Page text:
Hum Dekhenge

From Wikipedia, the free encyclopedia

Hum Dekhenge
by Faiz Ahmed Faiz
Original titleویبقی و جہ ر بک
First published in1981

Hum Dekhenge (Urdu: ہم دیکھیں گے - In english We shall see) is a popular Urdu nazm, written by the Pakistani poet Faiz Ahmad Faiz.[1] Originally written as Va Yabqá Vajhu Rabbika (And the countenance of your Lord will outlast all),[2] it was included in the seventh poetry book of Faiz -- Mere Dil Mere Musafir.


The nazm was composed as a medium of protest against Zia Ul Haq's oppressive regime.[3] It gained a rapid cult-following as a leftist[4][5] song of resistance and defiance,[6] after a public rendition by Iqbal Bano at Alhamra Arts Council[7][8] on 13 February 1986,[9] ignoring the ban on Faiz's poetry.[10] [11][12][13][14][15][16]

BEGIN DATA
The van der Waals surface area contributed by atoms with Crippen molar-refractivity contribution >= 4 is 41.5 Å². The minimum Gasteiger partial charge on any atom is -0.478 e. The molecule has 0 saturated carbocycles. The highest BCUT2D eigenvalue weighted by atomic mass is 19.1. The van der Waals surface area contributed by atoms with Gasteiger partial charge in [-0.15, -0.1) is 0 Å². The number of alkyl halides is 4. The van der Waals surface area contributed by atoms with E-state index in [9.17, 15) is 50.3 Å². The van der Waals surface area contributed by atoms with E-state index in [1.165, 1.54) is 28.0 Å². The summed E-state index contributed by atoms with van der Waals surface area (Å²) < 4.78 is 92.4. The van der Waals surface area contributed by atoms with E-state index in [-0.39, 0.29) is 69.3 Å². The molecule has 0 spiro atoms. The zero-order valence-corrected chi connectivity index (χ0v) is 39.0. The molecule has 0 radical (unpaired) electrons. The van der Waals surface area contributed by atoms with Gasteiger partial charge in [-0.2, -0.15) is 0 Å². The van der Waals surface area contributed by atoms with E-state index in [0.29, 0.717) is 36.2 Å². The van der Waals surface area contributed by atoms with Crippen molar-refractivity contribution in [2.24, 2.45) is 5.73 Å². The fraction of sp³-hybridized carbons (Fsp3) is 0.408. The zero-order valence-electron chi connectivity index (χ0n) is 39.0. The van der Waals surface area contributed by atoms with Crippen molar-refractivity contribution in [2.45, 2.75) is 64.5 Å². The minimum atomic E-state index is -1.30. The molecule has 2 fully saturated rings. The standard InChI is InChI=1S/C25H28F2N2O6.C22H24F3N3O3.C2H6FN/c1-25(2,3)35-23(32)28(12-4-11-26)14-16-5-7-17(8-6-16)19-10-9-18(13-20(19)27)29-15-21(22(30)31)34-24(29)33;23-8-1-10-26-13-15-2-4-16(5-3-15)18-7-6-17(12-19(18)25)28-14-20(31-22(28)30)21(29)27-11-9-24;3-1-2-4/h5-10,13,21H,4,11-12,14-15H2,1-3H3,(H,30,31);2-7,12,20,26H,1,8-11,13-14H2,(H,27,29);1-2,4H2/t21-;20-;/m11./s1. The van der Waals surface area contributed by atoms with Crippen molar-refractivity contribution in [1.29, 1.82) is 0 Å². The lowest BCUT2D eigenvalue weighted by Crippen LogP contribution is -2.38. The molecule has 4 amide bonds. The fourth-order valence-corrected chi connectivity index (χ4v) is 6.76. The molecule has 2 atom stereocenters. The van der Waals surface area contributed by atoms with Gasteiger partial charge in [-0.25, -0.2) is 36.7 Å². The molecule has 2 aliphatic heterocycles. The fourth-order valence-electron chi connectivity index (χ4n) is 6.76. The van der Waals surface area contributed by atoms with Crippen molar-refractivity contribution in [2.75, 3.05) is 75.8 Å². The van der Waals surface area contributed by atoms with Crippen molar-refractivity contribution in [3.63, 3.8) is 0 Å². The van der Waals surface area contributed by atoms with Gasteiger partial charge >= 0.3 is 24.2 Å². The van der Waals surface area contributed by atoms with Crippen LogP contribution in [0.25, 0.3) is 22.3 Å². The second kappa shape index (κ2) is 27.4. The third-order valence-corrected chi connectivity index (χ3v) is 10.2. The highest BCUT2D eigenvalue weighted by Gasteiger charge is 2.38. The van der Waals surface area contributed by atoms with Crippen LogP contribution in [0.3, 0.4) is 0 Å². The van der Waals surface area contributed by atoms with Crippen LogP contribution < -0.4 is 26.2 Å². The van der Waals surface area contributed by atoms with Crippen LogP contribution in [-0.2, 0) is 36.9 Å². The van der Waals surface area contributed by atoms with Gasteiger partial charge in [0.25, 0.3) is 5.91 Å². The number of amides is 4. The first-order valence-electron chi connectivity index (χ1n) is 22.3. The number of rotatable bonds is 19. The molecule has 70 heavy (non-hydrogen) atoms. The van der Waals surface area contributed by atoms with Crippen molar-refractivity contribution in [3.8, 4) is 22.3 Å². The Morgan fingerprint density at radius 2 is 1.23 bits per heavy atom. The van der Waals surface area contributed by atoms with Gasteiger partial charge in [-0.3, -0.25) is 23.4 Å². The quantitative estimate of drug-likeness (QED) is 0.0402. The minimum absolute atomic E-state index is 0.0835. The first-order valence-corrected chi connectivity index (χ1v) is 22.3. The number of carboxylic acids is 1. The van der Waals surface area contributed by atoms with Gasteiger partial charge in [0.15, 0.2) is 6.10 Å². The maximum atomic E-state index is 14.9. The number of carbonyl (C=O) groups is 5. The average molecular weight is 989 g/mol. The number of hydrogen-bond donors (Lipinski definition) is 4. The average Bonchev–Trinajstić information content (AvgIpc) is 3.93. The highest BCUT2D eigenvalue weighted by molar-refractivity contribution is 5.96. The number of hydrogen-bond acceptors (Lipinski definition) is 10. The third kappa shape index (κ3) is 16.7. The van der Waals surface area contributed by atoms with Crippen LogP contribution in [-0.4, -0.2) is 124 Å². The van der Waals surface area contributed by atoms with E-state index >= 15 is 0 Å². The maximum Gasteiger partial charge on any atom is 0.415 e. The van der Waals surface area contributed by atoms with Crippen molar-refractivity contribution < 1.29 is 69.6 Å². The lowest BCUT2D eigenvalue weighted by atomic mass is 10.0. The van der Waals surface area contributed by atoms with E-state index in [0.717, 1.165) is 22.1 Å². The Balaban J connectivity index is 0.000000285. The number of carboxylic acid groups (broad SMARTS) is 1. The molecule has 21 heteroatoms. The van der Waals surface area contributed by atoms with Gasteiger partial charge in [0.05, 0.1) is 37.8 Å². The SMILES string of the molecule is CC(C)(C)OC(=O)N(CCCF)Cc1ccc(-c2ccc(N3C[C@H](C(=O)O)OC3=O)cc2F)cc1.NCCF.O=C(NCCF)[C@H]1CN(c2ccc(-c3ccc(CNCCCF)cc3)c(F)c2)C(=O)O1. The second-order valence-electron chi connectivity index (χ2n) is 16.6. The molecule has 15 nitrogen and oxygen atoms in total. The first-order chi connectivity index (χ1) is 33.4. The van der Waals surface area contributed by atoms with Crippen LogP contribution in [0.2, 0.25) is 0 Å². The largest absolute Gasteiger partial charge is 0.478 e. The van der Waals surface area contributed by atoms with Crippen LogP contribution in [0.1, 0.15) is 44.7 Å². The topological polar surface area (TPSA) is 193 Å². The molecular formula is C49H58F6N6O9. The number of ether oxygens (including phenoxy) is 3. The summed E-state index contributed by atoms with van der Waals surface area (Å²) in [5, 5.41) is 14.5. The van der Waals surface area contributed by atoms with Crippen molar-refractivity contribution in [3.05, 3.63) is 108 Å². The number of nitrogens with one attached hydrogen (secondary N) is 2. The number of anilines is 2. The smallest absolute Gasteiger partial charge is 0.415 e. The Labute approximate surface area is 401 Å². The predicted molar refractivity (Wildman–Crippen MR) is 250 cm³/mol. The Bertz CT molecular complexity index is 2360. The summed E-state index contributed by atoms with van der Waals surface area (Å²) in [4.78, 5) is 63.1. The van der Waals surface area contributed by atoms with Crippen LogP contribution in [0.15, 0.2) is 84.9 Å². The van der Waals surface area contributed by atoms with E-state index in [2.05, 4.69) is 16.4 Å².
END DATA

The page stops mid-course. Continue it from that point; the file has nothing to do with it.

Faiz employs the metaphor of traditional Islamic imagery to subvert and challenge Zia's fundamentalist interpretation of them; Qayamat, the Day of Reckoning is transformed into the Day of Revolution, wherein Zia's military government will be ousted by the people and democracy will be re-installed.[15][17]

In popular culture[edit]


The song was recreated in Coke Studio Season 11 on 22 July 2018, under the aegis of Zohaib Kazi and Ali Hamza.[18][A] In the movie The Kashmir Files (2022), it was depicted as being sung by students of a left-leaning Indian university to as a song of protest [20]


The poem gained importance in protests against Pervez Musharraf in the early 2000s.[21][22]